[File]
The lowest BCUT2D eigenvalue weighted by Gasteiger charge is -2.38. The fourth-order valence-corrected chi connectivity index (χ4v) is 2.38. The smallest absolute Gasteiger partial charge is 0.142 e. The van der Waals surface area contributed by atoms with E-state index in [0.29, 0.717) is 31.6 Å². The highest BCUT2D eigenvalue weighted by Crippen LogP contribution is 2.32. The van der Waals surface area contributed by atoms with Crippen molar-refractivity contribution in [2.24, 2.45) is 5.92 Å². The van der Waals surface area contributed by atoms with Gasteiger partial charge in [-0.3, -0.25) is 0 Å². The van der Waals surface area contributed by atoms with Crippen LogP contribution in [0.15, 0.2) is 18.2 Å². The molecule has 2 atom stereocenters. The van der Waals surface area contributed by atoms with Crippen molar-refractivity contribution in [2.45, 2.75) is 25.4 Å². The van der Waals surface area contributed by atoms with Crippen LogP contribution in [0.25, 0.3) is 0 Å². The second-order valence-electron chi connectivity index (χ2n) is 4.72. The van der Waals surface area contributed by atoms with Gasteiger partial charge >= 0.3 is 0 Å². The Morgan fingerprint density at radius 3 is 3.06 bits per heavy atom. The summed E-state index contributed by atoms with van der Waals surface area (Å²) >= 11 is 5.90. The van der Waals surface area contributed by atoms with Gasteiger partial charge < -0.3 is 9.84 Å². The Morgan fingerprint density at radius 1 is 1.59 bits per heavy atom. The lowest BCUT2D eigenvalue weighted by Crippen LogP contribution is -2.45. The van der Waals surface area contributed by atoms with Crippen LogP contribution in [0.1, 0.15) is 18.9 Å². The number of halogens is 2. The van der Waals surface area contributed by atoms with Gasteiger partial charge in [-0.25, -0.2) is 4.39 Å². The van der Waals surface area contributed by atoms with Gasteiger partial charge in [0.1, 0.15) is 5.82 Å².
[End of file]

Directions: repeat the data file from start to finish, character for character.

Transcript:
The lowest BCUT2D eigenvalue weighted by Gasteiger charge is -2.38. The fourth-order valence-corrected chi connectivity index (χ4v) is 2.38. The smallest absolute Gasteiger partial charge is 0.142 e. The van der Waals surface area contributed by atoms with E-state index in [0.29, 0.717) is 31.6 Å². The highest BCUT2D eigenvalue weighted by Crippen LogP contribution is 2.32. The van der Waals surface area contributed by atoms with Crippen molar-refractivity contribution in [2.24, 2.45) is 5.92 Å². The van der Waals surface area contributed by atoms with Gasteiger partial charge in [-0.3, -0.25) is 0 Å². The van der Waals surface area contributed by atoms with Crippen LogP contribution in [0.15, 0.2) is 18.2 Å². The molecule has 2 atom stereocenters. The van der Waals surface area contributed by atoms with Crippen molar-refractivity contribution in [2.45, 2.75) is 25.4 Å². The van der Waals surface area contributed by atoms with Crippen LogP contribution in [0.25, 0.3) is 0 Å². The second-order valence-electron chi connectivity index (χ2n) is 4.72. The van der Waals surface area contributed by atoms with Gasteiger partial charge >= 0.3 is 0 Å². The Morgan fingerprint density at radius 3 is 3.06 bits per heavy atom. The summed E-state index contributed by atoms with van der Waals surface area (Å²) >= 11 is 5.90. The van der Waals surface area contributed by atoms with Gasteiger partial charge < -0.3 is 9.84 Å². The Morgan fingerprint density at radius 1 is 1.59 bits per heavy atom. The lowest BCUT2D eigenvalue weighted by Crippen LogP contribution is -2.45. The van der Waals surface area contributed by atoms with Crippen LogP contribution in [0.1, 0.15) is 18.9 Å². The number of halogens is 2. The van der Waals surface area contributed by atoms with Gasteiger partial charge in [-0.25, -0.2) is 4.39 Å². The van der Waals surface area contributed by atoms with Gasteiger partial charge in [0.1, 0.15) is 5.82 Å².